I want to replace a light bulb in a Peugeot 308 SW with a LED. The bulb works (lights) normally, but the LED blinks. I thought they are controlling the bulb in alternative current but my digital voltmeter shows 9V on DC scale.

And no. It is not a blinking LED (I also thought it was). I have tried it with a battery and works perfectly. The blink must come from the dimming system - yes, the car dims the lights instead of suddenly turning them off.

I have tried also to use a diode and a capacitor to convert from AC to DC but it is not working. Maybe they are suing an open collector circuit?

My guess is that they control the bulb in DC pulses (PWM), and the circuit is an open collector.

  • \$\begingroup\$ "Blinks" or "flickers"? \$\endgroup\$ Commented Sep 27, 2014 at 21:59
  • \$\begingroup\$ @IgnacioVazquez-Abrams-What is the difference? I think it stays on for 0.5 seconds and then off for 0.5 \$\endgroup\$
    – IceCold
    Commented Sep 27, 2014 at 22:17
  • \$\begingroup\$ "Blinking" would be indicative of a circuit shutoff. "Flickering" would be indicative of PWM control. \$\endgroup\$ Commented Sep 27, 2014 at 22:22
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    \$\begingroup\$ Easy test: Connect the original lamp and the LED lamp in parallel. The original lamp acts as the "wasteful power resistor" and shows whether the supply voltage is steady. \$\endgroup\$
    – gbarry
    Commented Sep 28, 2014 at 17:08
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    \$\begingroup\$ @IgnacioVazquez-Abrams True and I have bought some of these for use in my dash but the fact that it is blinking at about 1Hz strongly suggests to me it could be a blinking LED. I'm simply working on probability in the absence of hard information. Its up to the OP to confirm or eliminate this. \$\endgroup\$ Commented Sep 28, 2014 at 17:10

1 Answer 1


It sounds like the system is using PWM dimming at a slow rate (1Hz, 50:50 duty cycle, and that this is fast enough that the decay in an incandescent bulb is not very noticeable (thermal time constants are long). If the car has a 12V electrical system, then the fact you measure 9V at this bulb is odd... Perhaps the ratio is 75:25?

You could try adding a (large) capacitor in parallel with the LED to create a lowpass filter with the R. The problem is that when the supply is off, all the LED current must be sourced by the capacitor. This will require a big capacitor. From a quick LTSPICE simulation, to bias a 2V LED 20mA average current from a 75:25 duty cycle 12V supply, this takes a 330 ohm series resistor and a shunt capacitor on the order of 100,000uF (in parallel with the LED). It's a little better with a blocking diode in series with the resistor, but not much. There is still a variation in the LED current of about 20%.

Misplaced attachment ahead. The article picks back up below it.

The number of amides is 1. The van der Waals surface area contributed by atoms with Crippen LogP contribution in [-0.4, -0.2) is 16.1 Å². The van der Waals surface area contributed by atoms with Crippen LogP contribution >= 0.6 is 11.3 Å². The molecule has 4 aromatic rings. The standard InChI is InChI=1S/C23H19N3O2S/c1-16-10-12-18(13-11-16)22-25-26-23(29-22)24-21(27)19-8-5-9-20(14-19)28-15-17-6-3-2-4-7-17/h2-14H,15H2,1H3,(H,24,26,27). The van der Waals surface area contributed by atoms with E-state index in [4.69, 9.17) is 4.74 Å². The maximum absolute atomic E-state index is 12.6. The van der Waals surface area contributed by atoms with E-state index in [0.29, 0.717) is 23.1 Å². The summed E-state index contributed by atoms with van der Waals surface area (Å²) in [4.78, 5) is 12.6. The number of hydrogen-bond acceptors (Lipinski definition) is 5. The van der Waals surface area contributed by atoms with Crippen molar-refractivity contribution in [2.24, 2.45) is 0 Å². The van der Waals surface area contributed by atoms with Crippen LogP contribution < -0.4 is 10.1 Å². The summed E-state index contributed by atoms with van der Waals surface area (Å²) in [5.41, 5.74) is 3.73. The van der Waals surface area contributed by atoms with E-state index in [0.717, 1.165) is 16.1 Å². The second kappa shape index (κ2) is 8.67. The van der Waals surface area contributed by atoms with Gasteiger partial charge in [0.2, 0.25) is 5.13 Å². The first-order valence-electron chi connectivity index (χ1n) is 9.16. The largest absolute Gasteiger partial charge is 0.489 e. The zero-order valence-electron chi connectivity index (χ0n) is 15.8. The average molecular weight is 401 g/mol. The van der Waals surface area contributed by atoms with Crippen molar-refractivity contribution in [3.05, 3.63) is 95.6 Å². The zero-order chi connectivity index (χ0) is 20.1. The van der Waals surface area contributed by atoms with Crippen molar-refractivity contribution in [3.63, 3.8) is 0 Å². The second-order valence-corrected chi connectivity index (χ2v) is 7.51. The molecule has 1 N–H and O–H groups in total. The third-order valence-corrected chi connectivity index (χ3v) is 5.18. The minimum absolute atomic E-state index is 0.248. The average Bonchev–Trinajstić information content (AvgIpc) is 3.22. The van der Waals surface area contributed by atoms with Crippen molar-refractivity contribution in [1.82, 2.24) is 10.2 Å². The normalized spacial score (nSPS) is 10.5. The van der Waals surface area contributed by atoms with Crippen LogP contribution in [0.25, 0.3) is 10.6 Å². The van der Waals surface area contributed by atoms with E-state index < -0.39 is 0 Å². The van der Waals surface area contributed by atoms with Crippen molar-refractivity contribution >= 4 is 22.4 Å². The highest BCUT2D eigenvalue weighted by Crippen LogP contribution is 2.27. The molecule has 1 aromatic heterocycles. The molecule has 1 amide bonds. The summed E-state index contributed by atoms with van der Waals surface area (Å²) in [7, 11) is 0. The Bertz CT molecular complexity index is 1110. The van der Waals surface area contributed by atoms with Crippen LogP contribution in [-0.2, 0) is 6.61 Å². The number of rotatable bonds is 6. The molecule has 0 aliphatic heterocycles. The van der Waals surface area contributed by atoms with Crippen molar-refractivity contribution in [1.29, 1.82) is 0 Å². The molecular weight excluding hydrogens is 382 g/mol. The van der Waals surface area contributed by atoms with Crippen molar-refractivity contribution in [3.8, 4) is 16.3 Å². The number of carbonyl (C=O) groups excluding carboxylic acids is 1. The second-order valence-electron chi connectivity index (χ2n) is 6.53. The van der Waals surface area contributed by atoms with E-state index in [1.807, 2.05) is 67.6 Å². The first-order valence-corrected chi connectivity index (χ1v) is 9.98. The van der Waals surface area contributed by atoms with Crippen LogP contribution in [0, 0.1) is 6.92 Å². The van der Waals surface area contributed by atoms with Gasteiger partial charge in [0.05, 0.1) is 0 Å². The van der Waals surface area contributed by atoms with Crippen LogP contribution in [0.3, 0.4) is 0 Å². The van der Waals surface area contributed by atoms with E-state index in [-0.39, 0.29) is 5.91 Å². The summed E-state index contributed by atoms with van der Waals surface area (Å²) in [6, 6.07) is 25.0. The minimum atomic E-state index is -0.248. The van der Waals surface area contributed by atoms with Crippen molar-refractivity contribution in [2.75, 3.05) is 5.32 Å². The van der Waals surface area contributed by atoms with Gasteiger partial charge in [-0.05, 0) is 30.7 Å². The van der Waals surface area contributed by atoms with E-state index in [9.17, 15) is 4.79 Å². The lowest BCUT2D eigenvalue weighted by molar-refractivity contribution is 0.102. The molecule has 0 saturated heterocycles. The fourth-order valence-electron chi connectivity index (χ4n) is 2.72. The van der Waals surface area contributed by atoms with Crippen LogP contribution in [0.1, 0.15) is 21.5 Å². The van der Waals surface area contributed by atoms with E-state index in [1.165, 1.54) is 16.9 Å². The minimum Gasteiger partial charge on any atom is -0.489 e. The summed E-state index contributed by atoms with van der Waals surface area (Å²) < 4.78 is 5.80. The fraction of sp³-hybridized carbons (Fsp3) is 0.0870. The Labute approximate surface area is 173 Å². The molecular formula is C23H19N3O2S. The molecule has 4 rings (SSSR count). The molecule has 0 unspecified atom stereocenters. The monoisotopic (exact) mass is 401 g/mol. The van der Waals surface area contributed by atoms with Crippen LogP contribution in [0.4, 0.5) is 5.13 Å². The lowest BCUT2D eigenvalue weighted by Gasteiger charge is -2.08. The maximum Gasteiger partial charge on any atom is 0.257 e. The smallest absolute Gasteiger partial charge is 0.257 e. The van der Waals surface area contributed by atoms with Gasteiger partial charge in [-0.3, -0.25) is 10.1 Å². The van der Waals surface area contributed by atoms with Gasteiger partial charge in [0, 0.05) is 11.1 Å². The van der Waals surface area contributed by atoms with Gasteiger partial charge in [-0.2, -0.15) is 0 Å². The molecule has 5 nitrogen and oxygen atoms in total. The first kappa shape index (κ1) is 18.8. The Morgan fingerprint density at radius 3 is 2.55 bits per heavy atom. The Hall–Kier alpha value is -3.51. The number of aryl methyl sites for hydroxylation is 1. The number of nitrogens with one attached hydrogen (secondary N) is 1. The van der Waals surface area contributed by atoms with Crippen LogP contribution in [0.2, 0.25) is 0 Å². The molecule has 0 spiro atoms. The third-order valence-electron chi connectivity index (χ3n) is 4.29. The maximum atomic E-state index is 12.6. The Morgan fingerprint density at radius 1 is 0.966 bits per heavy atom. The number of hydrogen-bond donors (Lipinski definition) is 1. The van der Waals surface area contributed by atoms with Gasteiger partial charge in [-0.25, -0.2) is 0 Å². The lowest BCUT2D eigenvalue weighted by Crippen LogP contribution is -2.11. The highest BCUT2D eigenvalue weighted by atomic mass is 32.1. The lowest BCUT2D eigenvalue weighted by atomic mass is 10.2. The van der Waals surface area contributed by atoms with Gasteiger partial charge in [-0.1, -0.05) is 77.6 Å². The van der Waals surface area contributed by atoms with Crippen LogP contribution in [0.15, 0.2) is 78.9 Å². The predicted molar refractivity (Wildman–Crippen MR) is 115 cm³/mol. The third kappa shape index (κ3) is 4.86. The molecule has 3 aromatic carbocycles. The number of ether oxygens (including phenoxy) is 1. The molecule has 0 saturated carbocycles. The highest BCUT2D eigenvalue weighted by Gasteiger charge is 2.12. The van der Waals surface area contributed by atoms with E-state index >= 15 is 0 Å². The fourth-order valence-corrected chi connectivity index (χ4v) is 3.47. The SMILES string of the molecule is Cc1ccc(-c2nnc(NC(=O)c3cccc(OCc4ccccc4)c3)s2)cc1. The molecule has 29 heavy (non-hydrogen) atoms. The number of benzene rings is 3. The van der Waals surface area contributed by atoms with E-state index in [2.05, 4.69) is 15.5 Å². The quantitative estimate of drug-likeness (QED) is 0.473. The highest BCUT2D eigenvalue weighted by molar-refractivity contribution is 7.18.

Perhaps you can trace this back and figure out what is providing the PWM to the light bulb and run the LED circuit from 12V with something else switching it on. For example, with a few transistors, you can build a nearly constant current source for the LED and turn it on with the PWM'd signal filtered with a series R and smaller C. I can post a diagram of this approach if you are interested.

Here's the circuit with no added capacitor, a 12V supply switched at 75% duty cycle, and about 20mA through a Vf=2V LED with R=360 ohm. The LED current just shuts off when the supply is off.

enter image description here enter image description here

With a 100,000uF cap you can still see droop in the current, but the average is better. This would probably still have noticeable dimming. Note the current scale is different. Partly the current drops here because the LED is effectively regulating the voltage on vled when the supply is on. So the current drops rapidly when the supply is off.

enter image description here enter image description here

Based on that observation, you really want an RC filter first and then the LED and its series resistor. This has much less ripple, and the cap can be a little smaller. Here it's 33,000uF.

enter image description here enter image description here

  • \$\begingroup\$ Thanks. The car is new and I don't want to break it apart to look for a wire that has constant 12V on it. I am interested in the first solution even if it requires a large capacitor. But still... why so large? 100000uF is a lot for a small LED. Can you post please a diagram? \$\endgroup\$
    – IceCold
    Commented Sep 29, 2014 at 9:34
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    \$\begingroup\$ @Altar- The problem is by trying to filter the supply by just adding a cap, the cap value is determined by the resistor used to bias the LED. For 20mA at 12V, R=330 ohms. I've updated the answer with some images. \$\endgroup\$ Commented Sep 30, 2014 at 2:57
  • \$\begingroup\$ Wow. Great answer. I will do this. 33000uF is more acceptable! I hope this will trigger the Open Collector circuit. Can you please tell me the power for R1 and R2. I guess they don't have to have to be high power. I see a maximum of 31mA in the circuit. \$\endgroup\$
    – IceCold
    Commented Sep 30, 2014 at 9:18
  • \$\begingroup\$ @Altar- R1 and R2 have the same average current, equal to the LED current. Power = I^2 * R. For R1, P=0.02A^2 * 68 = 27mW, and for R2 P=0.02A^2 * 260 = 104mW. A 1/4 watt resistor is fine for both. \$\endgroup\$ Commented Oct 9, 2014 at 0:59

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